Support & agricultural social policy
Rural areas are facing major challenges due to demographics and climate change. Agriculture is under constant pressure to become more competitive in response to globalisation and technological advances. The federal government, the Länder (federal states) and the EU provide support for these difficult adjustment processes with tailormade programmes. The goal is to maintain secure jobs, optimum value creation and high quality of life in rural areas.
Current EU agricultural support is largely based on direct payments to the owners of agricultural holdings. They were originally introduced to compensate for the falling support prices of major agricultural products.
Direct payments make an important contribution to income protection and risk coverage for agricultural holdings. They reward services performed by the agricultural sector for the common good that are not remunerated by the market. Direct payments represent financial compensation for complying with the EU's high standards in environmental conservation, animal welfare and consumer protection, which are more stringent than the production requirements in non-EU countries.
Single farm payment
With the introduction of the single farm payment scheme in Germany in 2005, the direct payments, which originally related only to products, were, in the course of the following years, fully decoupled from production and incorporated into the scheme. The so-called single farm payment is not linked to production. The size of the payment depends on the farm size and the availability of so-called payment entitlements. The payment entitlements per eligible hectare are now at a uniform level within a particular region (usually the federal state).
The decoupled direct payments (single farm payment scheme) are granted regardless of agricultural production. The agricultural holdings can thus align their production – flexibly and according to their respective market opportunities – to the needs of the market. Compared with the "market organisation measures" that used to dominate the previous agricultural policy, decoupled payments support the market orientation of producers. They have little or no trade-distorting impact upon prices or production patterns on the world market or in developing countries.
The granting of direct payments is directly linked to compliance with numerous requirements imposed by the cross compliance instrument and others. Compliance with 19 existing EU Regulations and Directives in the fields of nature, environmental and animal protection and food safety is continuously and strictly monitored. Requirements include erosion-prevention measures, varied crop rotation patterns and measures to retain soil fertility. Greening and maintenance measures are to be taken for all uncultivated areas in order to maintain agricultural land in good agricultural and environmental condition. The removal of landscape features, such as hedges, tree rows and field copses is prohibited even if this would make production more profitable for the farmer.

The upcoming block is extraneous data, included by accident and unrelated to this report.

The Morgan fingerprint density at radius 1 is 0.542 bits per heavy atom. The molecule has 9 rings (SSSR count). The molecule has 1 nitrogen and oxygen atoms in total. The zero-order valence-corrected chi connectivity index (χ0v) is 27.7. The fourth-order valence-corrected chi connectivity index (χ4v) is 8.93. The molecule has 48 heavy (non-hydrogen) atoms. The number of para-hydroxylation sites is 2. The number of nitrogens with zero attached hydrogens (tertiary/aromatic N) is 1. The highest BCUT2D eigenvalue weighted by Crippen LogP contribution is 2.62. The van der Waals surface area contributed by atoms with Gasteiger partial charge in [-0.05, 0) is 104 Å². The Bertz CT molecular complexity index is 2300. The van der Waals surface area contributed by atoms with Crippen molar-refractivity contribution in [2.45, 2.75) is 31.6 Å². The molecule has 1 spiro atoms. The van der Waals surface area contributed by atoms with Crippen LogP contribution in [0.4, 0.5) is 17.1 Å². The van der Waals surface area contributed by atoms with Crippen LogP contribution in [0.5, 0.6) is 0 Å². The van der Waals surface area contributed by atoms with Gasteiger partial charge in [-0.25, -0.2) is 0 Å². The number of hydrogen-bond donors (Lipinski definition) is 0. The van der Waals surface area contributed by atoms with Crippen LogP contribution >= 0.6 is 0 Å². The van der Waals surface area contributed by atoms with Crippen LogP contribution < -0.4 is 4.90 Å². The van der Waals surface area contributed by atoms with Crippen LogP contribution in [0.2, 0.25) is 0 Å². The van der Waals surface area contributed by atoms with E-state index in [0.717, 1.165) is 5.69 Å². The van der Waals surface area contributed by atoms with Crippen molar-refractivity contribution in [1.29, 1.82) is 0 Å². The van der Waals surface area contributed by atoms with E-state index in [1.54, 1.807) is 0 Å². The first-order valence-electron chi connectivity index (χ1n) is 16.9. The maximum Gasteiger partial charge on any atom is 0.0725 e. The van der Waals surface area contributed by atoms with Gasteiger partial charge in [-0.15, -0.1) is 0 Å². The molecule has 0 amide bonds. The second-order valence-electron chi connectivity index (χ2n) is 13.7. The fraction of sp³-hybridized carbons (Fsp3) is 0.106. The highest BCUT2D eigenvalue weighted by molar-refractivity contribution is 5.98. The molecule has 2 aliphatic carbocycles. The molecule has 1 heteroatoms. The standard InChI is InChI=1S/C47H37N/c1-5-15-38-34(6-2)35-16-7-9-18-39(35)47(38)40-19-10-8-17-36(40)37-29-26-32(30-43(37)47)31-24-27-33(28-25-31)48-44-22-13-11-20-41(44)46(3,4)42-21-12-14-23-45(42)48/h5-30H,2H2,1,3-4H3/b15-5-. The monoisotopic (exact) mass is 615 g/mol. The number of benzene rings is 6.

Joint Task on Agricultural Structures and Coastal Protection
In Germany, the Joint Task for the Improvement of Agricultural Structures and Coastal Protection (GAK) is an essential element of the National Strategy for the Development of Rural Areas and constitutes the thematic and financial core of many Länder programmes.
Financial support within the framework of the Joint Task is aimed at making the agricultural and forestry sectors efficient, competitive and oriented towards future challenges, while safeguarding the vitality of rural areas and improving coastal protection. It is the most important national support instrument for agriculture, coastal protection and rural areas.
The GAK contains a broad range of agristructural and infrastructural measures. Through the scheme, more than EUR 600 million of federal funds alone are made available for the development of agriculture and rural areas every year. Together with the Länder funds, the total resources of the GAK amount to more than EUR 1 billion a year. Added to this is funding from the European Agricultural Fund for Rural Development (EAFRD) in the order of nearly EUR 1.2 billion alongside additional funding from the Länder and municipalities.
Social policy in agriculture
Agricultural social policy takes a positive and targetoriented approach towards helping active farmers and their families to establish the conditions for developing efficient and competitive agriculture. The agricultural social security system provides farmers and their families with financial protection against the vicissitudes of life (illness, need for longterm care, work-related accidents, reduction in earning capacity, old age and death of the insured person). As a special profession-based system, it is uniquely focused on providing self-employed farmers with the best possible social protection and on offering welfare support to cushion the impact of structural change in agriculture.
Absorbing the financial impact of structural change is the responsibility of society as a whole. This is why the federal government will spend around EUR 3.66 billion on financial support within the framework of agricultural social policy in 2013.
The ongoing reforms are designed to ensure that the agricultural social security system is sustainable as an independent welfare system tailored to the needs of self-employed farmers, while keeping it affordable for farmers. In order to achieve these goals, the organisational setup of the agricultural social security system was fundamentally modernised by the Restructuring of the Agricultural Social Security System Act (LSV-NOG) that came into effect on 1 January 2013.
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